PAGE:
Pediatric Annals

Feature 

Atypical Antipsychotics for the Treatment of Disruptive Behavior

W. David Lohr, MD; Joshua Honaker, MD

Abstract

Pediatric primary care providers increasingly are expected to evaluate and manage child mental health conditions.1 To do so effectively, it is important for pediatric providers to develop their knowledge and skills in this area.2 Aggression is one of the most common problems facing child clinicians, and many interventions have been shown to be effective for these problems. While psychosocial interventions should be used to treat aggression initially, medications often play an important role.

Atypical antipsychotics, also known as second-generation antipsychotics, (SGAs), are the most commonly prescribed medication for acute/chronic aggression.3 From 1993 to 2002 the number of office-based visits by youth that included antipsychotic medication rose from 200,000 to more than 1.2 million for diagnoses of disruptive behavior disorders (37.8%), mood disorders (31.8%), pervasive developmental disorders or mental retardation (17.3%), or psychotic disorders (14.2%).4 In a recent study of trends in prescriptions of antipsychotics within the Texas Medicaid Program, the prevalence of atypical antipsychotic use increased by almost 500% over 5 years and caused an increase in total expenditures.5 Atypical antipsychotics are the top-selling drug class by revenue in the US, with $14.6 billion in sales.6

These medications have high efficacy, but with their use comes a need for careful monitoring for serious side effects. Although pediatricians may not be the prescribers who initiate atypical antipsychotics for disruptive behavior, they frequently need to follow these children medically and perhaps take over prescribing when a psychiatric medication specialist is no longer available. This review is meant to guide the pediatrician in the risks, benefits, and use of atypical antipsychotics.

Certain questions regarding the use of atypical antipsychotics deserve mention. Investigations of these medications are tied largely to the pharmaceutical industry where a tremendous amount of direct funding of research occurs. A meta-analysis of 150 double-blind, randomized controlled studies with more than 21,000 patients found the SGAs have no special treatment success compared with older “first-generation” antipsychotics. In fact, a lack of extrapyramidal symptoms (EPS) of the newer drugs may in large part relate to the fact the majority of the studies compared them with high doses of haloperidol (see Table 1).7

Table 1. Weight Gain with Atypical Antipsychotics in Children

Due to the multiple and potentially serious side effects from these medications, pediatricians should be reluctant to prescribe atypical antipsychotics when faced with aggression in patients. Whenever possible, a child psychiatrist should evaluate and treat these patients. However, there will be times, such as discharge from a psychiatric hospital, when a pediatrician may need to continue medications until a new provider can treat the patient.

Currently, this class of medications has US Food and Drug Administration (FDA) indications for bipolar mania, schizophrenia, and irritability associated with autism in children and adolescents. Available agents include risperidone, olanzapine, quetiapine, ziprasidone, paliperidone, and aripiprazole. These medications are also commonly used to address impulsive/reactive aggression occurring in the midst of disruptive behavioral disorders, such as oppositional defiant disorder and conduct disorder that has been unresponsive to other attempts at treatment.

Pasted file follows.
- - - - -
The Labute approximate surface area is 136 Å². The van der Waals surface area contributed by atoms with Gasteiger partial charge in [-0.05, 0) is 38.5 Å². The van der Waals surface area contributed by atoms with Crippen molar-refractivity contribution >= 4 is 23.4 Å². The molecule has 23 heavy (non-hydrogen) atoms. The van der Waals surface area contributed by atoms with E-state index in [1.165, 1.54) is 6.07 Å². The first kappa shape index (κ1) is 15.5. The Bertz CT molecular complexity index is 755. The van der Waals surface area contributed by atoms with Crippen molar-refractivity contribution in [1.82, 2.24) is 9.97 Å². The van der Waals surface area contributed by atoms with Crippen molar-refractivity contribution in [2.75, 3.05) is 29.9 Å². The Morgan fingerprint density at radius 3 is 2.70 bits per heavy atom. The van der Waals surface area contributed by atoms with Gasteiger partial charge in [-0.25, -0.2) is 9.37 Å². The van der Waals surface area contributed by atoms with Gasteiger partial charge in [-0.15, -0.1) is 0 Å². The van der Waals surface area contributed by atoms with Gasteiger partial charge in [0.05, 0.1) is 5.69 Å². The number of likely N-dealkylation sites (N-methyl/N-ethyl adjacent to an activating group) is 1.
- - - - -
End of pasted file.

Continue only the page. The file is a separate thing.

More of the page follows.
Prior to using atypical antipsychotics for disruptive behaviors, clinicians need to perform a careful diagnostic interview, and assess and treat family and psychosocial factors. Psychotherapeutic treatments such as parent management training and individual therapy generally should be instituted before moving on to pharmacologic treatment.

When treating patients who have aggression, these medications should not be the sole treatment. Psychoeducation should be provided to families in order to discuss alternatives to medication, use of psychosocial treatments, and the dynamics of the home environment. When prescribing medications, patients also should receive help with diet and exercise. Lab studies should be checked at baseline and in an ongoing…

Pediatric primary care providers increasingly are expected to evaluate and manage child mental health conditions.1 To do so effectively, it is important for pediatric providers to develop their knowledge and skills in this area.2 Aggression is one of the most common problems facing child clinicians, and many interventions have been shown to be effective for these problems. While psychosocial interventions should be used to treat aggression initially, medications often play an important role.

Atypical antipsychotics, also known as second-generation antipsychotics, (SGAs), are the most commonly prescribed medication for acute/chronic aggression.3 From 1993 to 2002 the number of office-based visits by youth that included antipsychotic medication rose from 200,000 to more than 1.2 million for diagnoses of disruptive behavior disorders (37.8%), mood disorders (31.8%), pervasive developmental disorders or mental retardation (17.3%), or psychotic disorders (14.2%).4 In a recent study of trends in prescriptions of antipsychotics within the Texas Medicaid Program, the prevalence of atypical antipsychotic use increased by almost 500% over 5 years and caused an increase in total expenditures.5 Atypical antipsychotics are the top-selling drug class by revenue in the US, with $14.6 billion in sales.6

These medications have high efficacy, but with their use comes a need for careful monitoring for serious side effects. Although pediatricians may not be the prescribers who initiate atypical antipsychotics for disruptive behavior, they frequently need to follow these children medically and perhaps take over prescribing when a psychiatric medication specialist is no longer available. This review is meant to guide the pediatrician in the risks, benefits, and use of atypical antipsychotics.